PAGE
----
Donald Trump looms large this week for world leaders gathering in Marrakech, Morocco. Delegates to the 22nd Conference of the Parties to the United Nations Framework Convention on Climate Change, better known as COP22, can’t ignore the U.S. president-elect’s promise to do whatever it takes to pull his country out of the Paris Agreement.
Reached in Paris last year at COP21, the deal, ratified by 110 of the 197 national and other parties to the U.N. convention, including the U.S., is a nonbinding plan to cut green house gas, including carbon, emissions by 2025. Trump’s election victory has thrown a wrench into COP22, even if many in Marrakech — and around the world — insist that efforts to beat back the ravages of climate change are beyond the tipping point.
An American withdrawal from the U.N. process would be a blow to the fight against global warming. At home, Trump — who has suggested that climate change is a hoax perpetuated by the Chinese — is expected to gut the Environmental Protection Agency; support the fossil fuel industry, in part by honoring campaign promises to support domestic coal production; and roll back or block legislation aimed at identifying and mitigating portfolio and business risks associated with climate change. Yet the findings of a wide-ranging report released on Monday at COP22 show just how big a priority — and potential opportunity — institutional investors believe adapting to the effects of a changing climate could be.
“Bridging the Adaptation Gap: Approaches to Measurement of Physical Climate Risk and Examples of Investment in Climate Adaptation and Resilience” is a 65-page white paper produced by the Global Adaptation & Resilience Investment Working Group, or GARI. The private investor-led group was launched at COP21 in conjunction with U.N. secretary general Ban Ki-moon’s A2R (Anticipate, Absorb, Reshape) climate resilience effort. Chaired by Jay Koh, a partner with $10 billion multistrategy private equity firm Siguler Guff & Co., GARI focuses on the intersection of investment and climate adaptation or climate resilience efforts.
This year GARI convened some 150 investors and other stakeholders from pension funds, foundations, endowments, banks, insurers, investment managers, and other institutions in a series of meetings and follow-up talks. The group also conducted a survey that received more than 100 responses from GARI working group members and other key decision makers. In that poll, 78 percent of respondents rated analyzing the risks of climate change’s physical effects as “very important” — even more crucial than the risks of transition to a low-carbon environment or climate regulation.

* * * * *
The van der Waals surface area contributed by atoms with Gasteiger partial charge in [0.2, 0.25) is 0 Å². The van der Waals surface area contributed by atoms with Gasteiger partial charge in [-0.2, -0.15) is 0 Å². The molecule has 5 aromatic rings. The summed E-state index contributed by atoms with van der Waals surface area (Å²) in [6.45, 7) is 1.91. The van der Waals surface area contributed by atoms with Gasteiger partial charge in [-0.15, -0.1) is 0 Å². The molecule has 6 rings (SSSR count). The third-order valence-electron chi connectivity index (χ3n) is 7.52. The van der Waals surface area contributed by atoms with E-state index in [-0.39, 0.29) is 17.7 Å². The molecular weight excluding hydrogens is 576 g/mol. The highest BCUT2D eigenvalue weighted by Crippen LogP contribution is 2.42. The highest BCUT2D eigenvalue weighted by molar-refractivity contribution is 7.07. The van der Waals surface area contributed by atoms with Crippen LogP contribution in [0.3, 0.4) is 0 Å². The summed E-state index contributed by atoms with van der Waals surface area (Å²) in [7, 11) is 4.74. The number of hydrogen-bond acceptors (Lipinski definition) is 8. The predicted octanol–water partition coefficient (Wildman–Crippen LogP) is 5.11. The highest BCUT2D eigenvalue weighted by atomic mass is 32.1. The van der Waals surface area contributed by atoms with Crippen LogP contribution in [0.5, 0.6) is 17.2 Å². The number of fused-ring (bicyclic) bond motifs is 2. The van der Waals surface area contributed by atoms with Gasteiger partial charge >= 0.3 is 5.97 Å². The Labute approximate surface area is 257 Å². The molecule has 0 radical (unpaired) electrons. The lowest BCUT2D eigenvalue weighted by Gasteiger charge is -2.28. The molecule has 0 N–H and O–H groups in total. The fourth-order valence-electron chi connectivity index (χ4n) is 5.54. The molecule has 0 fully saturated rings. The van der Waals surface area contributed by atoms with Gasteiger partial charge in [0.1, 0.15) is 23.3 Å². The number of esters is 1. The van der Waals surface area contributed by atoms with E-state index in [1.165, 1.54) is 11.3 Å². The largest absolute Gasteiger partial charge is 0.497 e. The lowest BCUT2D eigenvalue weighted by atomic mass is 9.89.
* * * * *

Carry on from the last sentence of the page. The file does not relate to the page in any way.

Unlike climate change mitigation, including attempts to prevent global warming by shifting to clean or low-carbon energy and encouraging energy efficiency, adaptation confronts the need to prepare for and adjust to the effects of a changing global environment. Among those effects: new weather patterns, rising sea levels, and warmer waters, with fallout ranging from the bleaching of Australia’s Great Barrier Reef to changing shipping routes, impacts on farming, increasing storm damage in coastal regions, and water shortages. Adaptation calls for developing better risk analytics; it also means getting farmland and waterways, as well as cities, countries, and businesses and other organizations, ready to meet these risks.
Global climate adaptation will cost between $70 billion and $100 billion a year by 2050, the World Bank Group estimates. But the GARI paper finds that so far, the private sector has paid little heed to adaptation. This neglect largely stems from a lack of knowledge as well as reliable data and metrics surrounding the consequences of climate risk.
Looking beyond costs, GARI members are among those who also point to an upside. “GARI demonstrates that private investors see both the risk to their portfolios from the physical impact of climate change and the opportunity to invest in addressing that risk today,” chair Koh said in a statement announcing the white paper. “Post-Paris, investors are calling for better ways to measure physical climate risk and for support in making resilient investments.”
The paper highlights five key areas of investment interest: infrastructure, companies whose products and solutions address specific aspects of climate risk, businesses that provide tools or technologies to map and assess climate risk, other adaptation and resilience investments, and fixed assets. Infrastructure and companies with climate risk solutions proved to be of most interest to GARI survey participants.
Whatever winds of change are blowing through politics in the U.S. and elsewhere, the effects of climate change won’t go away. Investors would be well served to take note.